You have to consider the circumstances. When Maik Bullmann first appeared on the Senior level in the late 1980’s, he was essentially jumping into an overcrowded shark tank. That particular era of Greco-Roman wrestling, which in many ways didn’t fully fade to black for over a decade, featured the most potent mix of upper-weights in the sport’s (modern Olympic) history.
The USSR had not yet dissolved; though that didn’t matter so much if only because the Soviets were deep enough in the heavier weights to send different athletes to the European Championships and Worlds each year…and still manage to replicate one astonishing result after another. Names sometimes changed. Results by and large didn’t.
But even after the USSR simply became known as the Russian Federation — and Georgia, Kazakhstan, Bulgaria, Armenia, Azerbaijan and every other former Soviet nation embraced their independence, leading to an influx of competitors — Bullmann remained at the top his game.
The same had already been proven true when the Berlin Wall came tumbling down. Bullmann, from the German Democratic Republic (East), was accustomed to challenges courtesy of athletes from the West. After the reunification of Germany in ’90, the train kept on rolling. Bullmann took over the top spot for the Federal Republic of Germany in short order — and held onto it until his retirement in ’00.
Such was his legacy. He was one of Greco’s finest wrestlers, an athletic marvel who devoted himself to technique but still carried more than enough meanness to bear down in the biggest moments competition has to offer.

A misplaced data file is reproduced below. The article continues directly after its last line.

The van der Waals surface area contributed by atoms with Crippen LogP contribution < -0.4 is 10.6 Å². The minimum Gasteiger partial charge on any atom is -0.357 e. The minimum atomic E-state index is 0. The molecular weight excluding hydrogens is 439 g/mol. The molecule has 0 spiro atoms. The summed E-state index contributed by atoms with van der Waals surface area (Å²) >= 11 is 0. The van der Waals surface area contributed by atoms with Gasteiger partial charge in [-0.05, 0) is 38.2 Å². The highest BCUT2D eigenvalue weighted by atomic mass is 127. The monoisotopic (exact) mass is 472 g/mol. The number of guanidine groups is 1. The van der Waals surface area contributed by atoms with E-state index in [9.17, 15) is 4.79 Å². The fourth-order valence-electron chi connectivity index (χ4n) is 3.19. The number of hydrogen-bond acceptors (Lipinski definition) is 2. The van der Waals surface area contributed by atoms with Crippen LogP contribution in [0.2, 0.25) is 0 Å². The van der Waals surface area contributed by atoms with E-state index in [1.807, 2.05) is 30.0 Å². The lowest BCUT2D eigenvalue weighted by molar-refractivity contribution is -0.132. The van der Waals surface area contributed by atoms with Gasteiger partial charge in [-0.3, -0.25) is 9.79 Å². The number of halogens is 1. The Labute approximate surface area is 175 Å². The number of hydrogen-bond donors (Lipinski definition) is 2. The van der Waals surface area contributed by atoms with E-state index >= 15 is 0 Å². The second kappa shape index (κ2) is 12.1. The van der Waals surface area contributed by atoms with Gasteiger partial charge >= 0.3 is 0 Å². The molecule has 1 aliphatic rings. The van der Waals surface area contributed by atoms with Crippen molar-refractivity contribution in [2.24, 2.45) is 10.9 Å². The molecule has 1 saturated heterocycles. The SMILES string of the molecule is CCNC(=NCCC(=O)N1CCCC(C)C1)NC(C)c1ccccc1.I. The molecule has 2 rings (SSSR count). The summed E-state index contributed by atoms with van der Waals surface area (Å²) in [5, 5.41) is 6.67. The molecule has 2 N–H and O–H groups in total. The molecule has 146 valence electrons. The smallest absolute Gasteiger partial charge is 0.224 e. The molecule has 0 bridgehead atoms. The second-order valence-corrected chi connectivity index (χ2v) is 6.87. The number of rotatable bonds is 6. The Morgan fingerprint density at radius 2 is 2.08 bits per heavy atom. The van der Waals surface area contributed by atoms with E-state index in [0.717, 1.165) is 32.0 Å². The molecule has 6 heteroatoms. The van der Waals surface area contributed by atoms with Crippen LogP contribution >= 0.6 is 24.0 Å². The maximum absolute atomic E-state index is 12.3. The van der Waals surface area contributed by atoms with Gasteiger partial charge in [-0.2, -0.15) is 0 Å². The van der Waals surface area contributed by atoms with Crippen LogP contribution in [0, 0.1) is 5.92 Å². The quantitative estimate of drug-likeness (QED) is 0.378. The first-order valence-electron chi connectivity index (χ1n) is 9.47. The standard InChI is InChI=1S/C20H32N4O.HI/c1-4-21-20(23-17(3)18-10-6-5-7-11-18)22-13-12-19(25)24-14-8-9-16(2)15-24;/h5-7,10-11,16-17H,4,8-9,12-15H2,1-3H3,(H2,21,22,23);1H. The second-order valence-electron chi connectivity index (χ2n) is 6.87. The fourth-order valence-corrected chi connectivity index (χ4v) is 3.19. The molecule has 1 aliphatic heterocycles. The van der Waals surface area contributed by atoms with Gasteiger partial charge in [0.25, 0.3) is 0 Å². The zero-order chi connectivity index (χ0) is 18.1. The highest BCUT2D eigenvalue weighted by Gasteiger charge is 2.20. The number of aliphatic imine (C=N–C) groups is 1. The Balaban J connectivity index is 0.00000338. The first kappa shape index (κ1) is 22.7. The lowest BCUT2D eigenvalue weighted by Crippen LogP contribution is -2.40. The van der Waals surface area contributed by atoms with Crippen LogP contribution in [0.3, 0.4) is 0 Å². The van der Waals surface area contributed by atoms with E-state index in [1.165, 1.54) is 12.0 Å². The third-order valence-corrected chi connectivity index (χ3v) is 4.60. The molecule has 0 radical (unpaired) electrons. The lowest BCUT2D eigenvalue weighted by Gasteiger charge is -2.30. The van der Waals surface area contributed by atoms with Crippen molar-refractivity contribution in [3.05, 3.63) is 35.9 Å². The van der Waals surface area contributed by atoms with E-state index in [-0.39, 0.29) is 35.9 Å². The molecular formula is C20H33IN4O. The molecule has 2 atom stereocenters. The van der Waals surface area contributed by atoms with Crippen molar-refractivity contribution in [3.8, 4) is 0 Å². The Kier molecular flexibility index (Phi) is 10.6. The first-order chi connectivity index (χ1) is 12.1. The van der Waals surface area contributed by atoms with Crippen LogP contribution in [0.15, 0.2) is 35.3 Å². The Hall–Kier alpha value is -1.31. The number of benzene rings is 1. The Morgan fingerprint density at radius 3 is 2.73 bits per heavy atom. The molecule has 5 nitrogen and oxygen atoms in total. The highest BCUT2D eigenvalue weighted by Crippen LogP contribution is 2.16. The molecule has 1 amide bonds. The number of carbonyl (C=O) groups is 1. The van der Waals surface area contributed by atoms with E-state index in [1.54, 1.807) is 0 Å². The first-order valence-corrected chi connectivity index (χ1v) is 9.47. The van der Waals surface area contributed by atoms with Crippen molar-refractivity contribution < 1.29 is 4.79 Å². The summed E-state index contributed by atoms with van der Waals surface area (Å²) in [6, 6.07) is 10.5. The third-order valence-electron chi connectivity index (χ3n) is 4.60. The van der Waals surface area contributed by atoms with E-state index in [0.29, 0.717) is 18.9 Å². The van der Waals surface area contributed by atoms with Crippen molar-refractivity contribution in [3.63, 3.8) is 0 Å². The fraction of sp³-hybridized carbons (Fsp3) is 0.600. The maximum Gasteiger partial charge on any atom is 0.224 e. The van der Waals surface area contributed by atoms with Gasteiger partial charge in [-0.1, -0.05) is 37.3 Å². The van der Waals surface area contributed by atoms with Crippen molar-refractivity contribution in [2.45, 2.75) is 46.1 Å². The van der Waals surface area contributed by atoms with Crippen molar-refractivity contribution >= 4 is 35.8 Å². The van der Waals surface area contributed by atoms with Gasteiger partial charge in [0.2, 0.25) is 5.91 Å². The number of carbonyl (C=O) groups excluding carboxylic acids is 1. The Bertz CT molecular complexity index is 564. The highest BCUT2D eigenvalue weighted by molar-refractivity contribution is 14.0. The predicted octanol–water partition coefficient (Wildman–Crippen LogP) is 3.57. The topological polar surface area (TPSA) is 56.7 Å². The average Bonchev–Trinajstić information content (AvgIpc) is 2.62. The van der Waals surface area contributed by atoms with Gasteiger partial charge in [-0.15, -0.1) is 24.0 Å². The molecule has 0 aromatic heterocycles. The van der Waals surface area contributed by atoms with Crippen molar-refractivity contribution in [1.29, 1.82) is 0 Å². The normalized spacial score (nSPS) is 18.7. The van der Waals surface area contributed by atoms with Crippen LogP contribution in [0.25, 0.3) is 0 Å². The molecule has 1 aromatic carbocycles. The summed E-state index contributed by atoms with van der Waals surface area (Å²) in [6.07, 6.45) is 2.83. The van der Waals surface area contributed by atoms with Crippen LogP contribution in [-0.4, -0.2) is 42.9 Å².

But Bullmann, now 53 and an integral part of Germany’s National coaching staff, does not bask in memories of triumphs experienced long ago. Maybe he should. An Olympic Champion in ’92 and a World Champion three other times throughout a career that ended with seven medals in total speaks to his underappreciated — and undeniable greatness. An intense devotion to his craft was the key. For as naturally talented of a big man Bullmann might have been, he was, perhaps still is, recognized for the non-stop, never-ending commitment he had to be the best. The level of competition present demanded his fanaticism.
Between Soviet World beaters Vladimir Popov and Gogi Kouguashvili (who later went on to become the Russian National Team head coach) and a growing rash of antagonists from around the globe (including America’s Mike Foy early on), there was never time for Bullmann to settle in and take his status for granted. There were always carrots to chase. A succession of new and exciting ways to prove himself. Which he did, over and over again.